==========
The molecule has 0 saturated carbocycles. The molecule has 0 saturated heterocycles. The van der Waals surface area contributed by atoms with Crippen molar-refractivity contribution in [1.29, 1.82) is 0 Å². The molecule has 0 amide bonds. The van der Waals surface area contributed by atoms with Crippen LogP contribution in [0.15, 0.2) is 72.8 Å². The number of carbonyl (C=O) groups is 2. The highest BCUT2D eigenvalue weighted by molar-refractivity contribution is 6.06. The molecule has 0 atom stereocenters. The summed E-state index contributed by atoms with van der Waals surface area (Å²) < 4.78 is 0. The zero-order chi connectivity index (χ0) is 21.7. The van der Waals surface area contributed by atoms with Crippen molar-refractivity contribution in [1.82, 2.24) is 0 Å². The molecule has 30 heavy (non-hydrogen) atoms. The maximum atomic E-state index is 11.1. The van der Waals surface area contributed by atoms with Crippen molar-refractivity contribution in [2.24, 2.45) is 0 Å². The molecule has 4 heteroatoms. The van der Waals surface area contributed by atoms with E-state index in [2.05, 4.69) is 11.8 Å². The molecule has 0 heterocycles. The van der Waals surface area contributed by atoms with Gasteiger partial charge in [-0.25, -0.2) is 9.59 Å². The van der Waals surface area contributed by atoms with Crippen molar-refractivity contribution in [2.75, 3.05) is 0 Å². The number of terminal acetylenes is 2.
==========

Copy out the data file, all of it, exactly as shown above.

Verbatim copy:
The molecule has 0 saturated carbocycles. The molecule has 0 saturated heterocycles. The van der Waals surface area contributed by atoms with Crippen molar-refractivity contribution in [1.29, 1.82) is 0 Å². The molecule has 0 amide bonds. The van der Waals surface area contributed by atoms with Crippen LogP contribution in [0.15, 0.2) is 72.8 Å². The number of carbonyl (C=O) groups is 2. The highest BCUT2D eigenvalue weighted by molar-refractivity contribution is 6.06. The molecule has 0 atom stereocenters. The summed E-state index contributed by atoms with van der Waals surface area (Å²) < 4.78 is 0. The zero-order chi connectivity index (χ0) is 21.7. The van der Waals surface area contributed by atoms with Crippen molar-refractivity contribution in [1.82, 2.24) is 0 Å². The molecule has 30 heavy (non-hydrogen) atoms. The maximum atomic E-state index is 11.1. The van der Waals surface area contributed by atoms with Crippen molar-refractivity contribution in [2.24, 2.45) is 0 Å². The molecule has 4 heteroatoms. The van der Waals surface area contributed by atoms with E-state index in [2.05, 4.69) is 11.8 Å². The molecule has 0 heterocycles. The van der Waals surface area contributed by atoms with Gasteiger partial charge in [-0.25, -0.2) is 9.59 Å². The van der Waals surface area contributed by atoms with Crippen molar-refractivity contribution in [2.75, 3.05) is 0 Å². The number of terminal acetylenes is 2.